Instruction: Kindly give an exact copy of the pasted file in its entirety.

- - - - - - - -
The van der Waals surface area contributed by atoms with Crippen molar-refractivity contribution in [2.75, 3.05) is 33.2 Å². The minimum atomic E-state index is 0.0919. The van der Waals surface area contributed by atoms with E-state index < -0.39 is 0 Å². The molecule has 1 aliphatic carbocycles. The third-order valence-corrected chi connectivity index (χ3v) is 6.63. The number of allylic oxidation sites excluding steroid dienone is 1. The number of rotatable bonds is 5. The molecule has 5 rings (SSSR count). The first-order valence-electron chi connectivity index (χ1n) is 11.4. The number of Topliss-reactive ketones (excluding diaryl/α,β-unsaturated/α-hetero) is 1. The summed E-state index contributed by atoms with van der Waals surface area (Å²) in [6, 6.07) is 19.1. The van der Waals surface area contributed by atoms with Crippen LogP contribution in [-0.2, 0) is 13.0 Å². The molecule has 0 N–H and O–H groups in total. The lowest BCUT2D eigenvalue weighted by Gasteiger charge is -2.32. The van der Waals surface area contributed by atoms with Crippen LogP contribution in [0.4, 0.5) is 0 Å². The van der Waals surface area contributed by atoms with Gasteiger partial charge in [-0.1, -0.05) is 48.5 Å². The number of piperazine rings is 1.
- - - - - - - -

The van der Waals surface area contributed by atoms with Crippen molar-refractivity contribution in [2.75, 3.05) is 33.2 Å². The minimum atomic E-state index is 0.0919. The van der Waals surface area contributed by atoms with E-state index < -0.39 is 0 Å². The molecule has 1 aliphatic carbocycles. The third-order valence-corrected chi connectivity index (χ3v) is 6.63. The number of allylic oxidation sites excluding steroid dienone is 1. The number of rotatable bonds is 5. The molecule has 5 rings (SSSR count). The first-order valence-electron chi connectivity index (χ1n) is 11.4. The number of Topliss-reactive ketones (excluding diaryl/α,β-unsaturated/α-hetero) is 1. The summed E-state index contributed by atoms with van der Waals surface area (Å²) in [6, 6.07) is 19.1. The van der Waals surface area contributed by atoms with Crippen LogP contribution in [-0.2, 0) is 13.0 Å². The molecule has 0 N–H and O–H groups in total. The lowest BCUT2D eigenvalue weighted by Gasteiger charge is -2.32. The van der Waals surface area contributed by atoms with Crippen LogP contribution in [0.4, 0.5) is 0 Å². The van der Waals surface area contributed by atoms with Gasteiger partial charge in [-0.1, -0.05) is 48.5 Å². The number of piperazine rings is 1.